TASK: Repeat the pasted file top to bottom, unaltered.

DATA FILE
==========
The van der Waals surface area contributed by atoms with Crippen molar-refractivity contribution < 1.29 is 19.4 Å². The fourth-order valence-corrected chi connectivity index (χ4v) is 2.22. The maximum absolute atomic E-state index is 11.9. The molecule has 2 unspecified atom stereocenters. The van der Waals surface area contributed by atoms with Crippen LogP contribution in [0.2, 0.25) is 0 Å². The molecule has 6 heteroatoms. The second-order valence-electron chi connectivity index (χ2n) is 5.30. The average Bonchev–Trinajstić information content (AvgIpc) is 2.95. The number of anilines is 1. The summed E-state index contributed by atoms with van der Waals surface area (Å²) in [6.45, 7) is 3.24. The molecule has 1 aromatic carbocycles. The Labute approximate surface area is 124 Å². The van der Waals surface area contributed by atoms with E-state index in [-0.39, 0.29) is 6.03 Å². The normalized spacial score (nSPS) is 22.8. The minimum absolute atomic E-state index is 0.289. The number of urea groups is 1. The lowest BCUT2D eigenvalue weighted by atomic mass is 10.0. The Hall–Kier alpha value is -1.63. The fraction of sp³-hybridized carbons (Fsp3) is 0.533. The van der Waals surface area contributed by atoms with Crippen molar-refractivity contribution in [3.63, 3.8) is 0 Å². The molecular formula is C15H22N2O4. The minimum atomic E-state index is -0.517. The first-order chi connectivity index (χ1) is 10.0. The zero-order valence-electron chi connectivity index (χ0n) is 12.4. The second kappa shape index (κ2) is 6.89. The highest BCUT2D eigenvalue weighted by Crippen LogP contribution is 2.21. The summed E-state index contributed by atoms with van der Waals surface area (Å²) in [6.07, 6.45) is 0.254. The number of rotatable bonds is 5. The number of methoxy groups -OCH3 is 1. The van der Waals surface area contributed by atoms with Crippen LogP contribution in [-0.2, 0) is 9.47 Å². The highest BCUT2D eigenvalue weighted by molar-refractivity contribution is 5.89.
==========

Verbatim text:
The van der Waals surface area contributed by atoms with Crippen molar-refractivity contribution < 1.29 is 19.4 Å². The fourth-order valence-corrected chi connectivity index (χ4v) is 2.22. The maximum absolute atomic E-state index is 11.9. The molecule has 2 unspecified atom stereocenters. The van der Waals surface area contributed by atoms with Crippen LogP contribution in [0.2, 0.25) is 0 Å². The molecule has 6 heteroatoms. The second-order valence-electron chi connectivity index (χ2n) is 5.30. The average Bonchev–Trinajstić information content (AvgIpc) is 2.95. The number of anilines is 1. The summed E-state index contributed by atoms with van der Waals surface area (Å²) in [6.45, 7) is 3.24. The molecule has 1 aromatic carbocycles. The Labute approximate surface area is 124 Å². The van der Waals surface area contributed by atoms with E-state index in [-0.39, 0.29) is 6.03 Å². The normalized spacial score (nSPS) is 22.8. The minimum absolute atomic E-state index is 0.289. The number of urea groups is 1. The lowest BCUT2D eigenvalue weighted by atomic mass is 10.0. The Hall–Kier alpha value is -1.63. The fraction of sp³-hybridized carbons (Fsp3) is 0.533. The van der Waals surface area contributed by atoms with Crippen molar-refractivity contribution in [3.63, 3.8) is 0 Å². The molecular formula is C15H22N2O4. The minimum atomic E-state index is -0.517. The first-order chi connectivity index (χ1) is 10.0. The zero-order valence-electron chi connectivity index (χ0n) is 12.4. The second kappa shape index (κ2) is 6.89. The highest BCUT2D eigenvalue weighted by Crippen LogP contribution is 2.21. The summed E-state index contributed by atoms with van der Waals surface area (Å²) in [6.07, 6.45) is 0.254. The number of rotatable bonds is 5. The number of methoxy groups -OCH3 is 1. The van der Waals surface area contributed by atoms with Crippen LogP contribution in [-0.2, 0) is 9.47 Å². The highest BCUT2D eigenvalue weighted by molar-refractivity contribution is 5.89.